In addition, the University is offering spaces on campus that can be opened up for single-person use for faculty members to use for providing lectures, etc., if their home setup is not suitable.

“We are also interested in hearing what additional supports you are looking for in making the transition to online learning, and additional suggestions are welcome,” said Philipps.

Vice-President Academic & Provost Lisa Philipps

In response to a question about whether contract faculty will be compensated for the extra time and expenses invested in moving courses online, Philipps said there are provisions in the collective agreement about additional compensations, and the University continues to work with the unions to find solutions.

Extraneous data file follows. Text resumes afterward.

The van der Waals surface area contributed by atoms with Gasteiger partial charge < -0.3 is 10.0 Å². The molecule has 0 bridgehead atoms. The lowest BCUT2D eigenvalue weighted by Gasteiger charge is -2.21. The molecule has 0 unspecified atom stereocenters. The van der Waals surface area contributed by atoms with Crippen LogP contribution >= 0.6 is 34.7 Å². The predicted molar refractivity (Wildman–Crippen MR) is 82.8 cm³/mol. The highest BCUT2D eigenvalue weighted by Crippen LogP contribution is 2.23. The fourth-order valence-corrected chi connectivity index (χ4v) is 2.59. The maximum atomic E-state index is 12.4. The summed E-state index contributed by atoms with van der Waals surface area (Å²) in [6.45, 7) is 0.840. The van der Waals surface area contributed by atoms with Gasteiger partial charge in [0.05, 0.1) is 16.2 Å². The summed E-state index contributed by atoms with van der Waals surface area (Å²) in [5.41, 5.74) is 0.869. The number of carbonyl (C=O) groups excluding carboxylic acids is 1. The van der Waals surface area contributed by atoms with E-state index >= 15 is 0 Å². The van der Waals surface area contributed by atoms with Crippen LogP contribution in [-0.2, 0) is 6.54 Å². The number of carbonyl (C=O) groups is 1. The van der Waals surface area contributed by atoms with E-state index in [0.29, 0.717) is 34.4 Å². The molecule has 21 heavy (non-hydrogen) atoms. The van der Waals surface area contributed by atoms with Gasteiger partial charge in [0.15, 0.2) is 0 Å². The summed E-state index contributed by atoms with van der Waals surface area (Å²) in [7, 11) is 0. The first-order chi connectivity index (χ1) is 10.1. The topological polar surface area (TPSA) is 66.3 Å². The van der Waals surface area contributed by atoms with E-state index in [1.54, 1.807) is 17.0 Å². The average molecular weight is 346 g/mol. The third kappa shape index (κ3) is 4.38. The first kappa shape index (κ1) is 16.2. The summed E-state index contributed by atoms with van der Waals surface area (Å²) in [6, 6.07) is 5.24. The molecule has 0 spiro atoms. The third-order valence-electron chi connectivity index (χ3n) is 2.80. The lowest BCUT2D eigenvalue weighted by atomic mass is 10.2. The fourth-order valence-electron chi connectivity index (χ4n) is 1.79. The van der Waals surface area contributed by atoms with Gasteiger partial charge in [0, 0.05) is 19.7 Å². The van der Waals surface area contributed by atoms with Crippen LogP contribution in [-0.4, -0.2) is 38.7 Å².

The issue of the collective agreement right for an instructor to choose the format of their course was also raised. Lenton, in response, said at a time when face-to-face instruction isn’t possible, instructors who feel they are unable to move to an online format should work with their respective deans to find solutions.

“In order to minimize obstacles for our students and supporting them in advancing through their programs, we have worked very closely with various unions and Senate on making decisions surrounding the move to online and remote delivery formats,” said Lenton, adding they are always trying to accommodate individual faculty members’ preferences with student learning experiences.

“If we are in a situation where there’s a real difficulty that requires the union, then we will sit down with the union,” she said.